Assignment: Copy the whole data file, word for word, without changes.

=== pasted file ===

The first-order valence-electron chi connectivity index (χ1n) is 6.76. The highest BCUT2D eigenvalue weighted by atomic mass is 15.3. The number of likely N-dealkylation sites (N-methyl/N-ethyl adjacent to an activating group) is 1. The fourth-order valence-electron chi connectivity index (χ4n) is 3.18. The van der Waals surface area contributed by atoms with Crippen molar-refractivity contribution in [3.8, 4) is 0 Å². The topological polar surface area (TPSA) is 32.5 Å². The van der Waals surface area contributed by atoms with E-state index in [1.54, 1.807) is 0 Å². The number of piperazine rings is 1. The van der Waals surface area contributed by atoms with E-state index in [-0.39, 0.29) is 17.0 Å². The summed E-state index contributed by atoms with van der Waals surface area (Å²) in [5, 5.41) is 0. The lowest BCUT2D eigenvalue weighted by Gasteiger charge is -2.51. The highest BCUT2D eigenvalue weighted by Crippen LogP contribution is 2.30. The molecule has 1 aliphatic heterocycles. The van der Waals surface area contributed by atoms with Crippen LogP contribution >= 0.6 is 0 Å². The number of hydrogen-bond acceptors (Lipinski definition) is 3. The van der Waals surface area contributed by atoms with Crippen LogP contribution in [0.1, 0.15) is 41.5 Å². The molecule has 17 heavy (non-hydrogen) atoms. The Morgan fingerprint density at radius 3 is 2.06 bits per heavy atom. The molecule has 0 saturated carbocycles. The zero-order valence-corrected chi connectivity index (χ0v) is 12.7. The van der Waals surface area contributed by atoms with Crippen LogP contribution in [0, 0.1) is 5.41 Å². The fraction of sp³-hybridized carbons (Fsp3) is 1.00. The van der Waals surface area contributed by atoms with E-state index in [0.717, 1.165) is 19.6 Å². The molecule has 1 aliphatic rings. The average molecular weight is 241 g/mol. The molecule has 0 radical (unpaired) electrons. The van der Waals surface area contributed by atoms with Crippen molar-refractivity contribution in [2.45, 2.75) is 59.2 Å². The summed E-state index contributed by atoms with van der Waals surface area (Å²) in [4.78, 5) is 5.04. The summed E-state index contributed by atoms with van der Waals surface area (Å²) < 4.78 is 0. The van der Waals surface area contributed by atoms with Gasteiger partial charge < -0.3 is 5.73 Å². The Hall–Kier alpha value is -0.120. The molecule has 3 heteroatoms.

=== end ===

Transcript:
The first-order valence-electron chi connectivity index (χ1n) is 6.76. The highest BCUT2D eigenvalue weighted by atomic mass is 15.3. The number of likely N-dealkylation sites (N-methyl/N-ethyl adjacent to an activating group) is 1. The fourth-order valence-electron chi connectivity index (χ4n) is 3.18. The van der Waals surface area contributed by atoms with Crippen molar-refractivity contribution in [3.8, 4) is 0 Å². The topological polar surface area (TPSA) is 32.5 Å². The van der Waals surface area contributed by atoms with E-state index in [1.54, 1.807) is 0 Å². The number of piperazine rings is 1. The van der Waals surface area contributed by atoms with E-state index in [-0.39, 0.29) is 17.0 Å². The summed E-state index contributed by atoms with van der Waals surface area (Å²) in [5, 5.41) is 0. The lowest BCUT2D eigenvalue weighted by Gasteiger charge is -2.51. The highest BCUT2D eigenvalue weighted by Crippen LogP contribution is 2.30. The molecule has 1 aliphatic heterocycles. The van der Waals surface area contributed by atoms with Crippen LogP contribution >= 0.6 is 0 Å². The number of hydrogen-bond acceptors (Lipinski definition) is 3. The van der Waals surface area contributed by atoms with Crippen LogP contribution in [0.1, 0.15) is 41.5 Å². The molecule has 17 heavy (non-hydrogen) atoms. The Morgan fingerprint density at radius 3 is 2.06 bits per heavy atom. The molecule has 0 saturated carbocycles. The zero-order valence-corrected chi connectivity index (χ0v) is 12.7. The van der Waals surface area contributed by atoms with Crippen LogP contribution in [0, 0.1) is 5.41 Å². The fraction of sp³-hybridized carbons (Fsp3) is 1.00. The van der Waals surface area contributed by atoms with E-state index in [0.717, 1.165) is 19.6 Å². The molecule has 1 aliphatic rings. The average molecular weight is 241 g/mol. The molecule has 0 radical (unpaired) electrons. The van der Waals surface area contributed by atoms with Crippen molar-refractivity contribution in [2.45, 2.75) is 59.2 Å². The summed E-state index contributed by atoms with van der Waals surface area (Å²) in [4.78, 5) is 5.04. The summed E-state index contributed by atoms with van der Waals surface area (Å²) < 4.78 is 0. The van der Waals surface area contributed by atoms with Gasteiger partial charge < -0.3 is 5.73 Å². The Hall–Kier alpha value is -0.120. The molecule has 3 heteroatoms.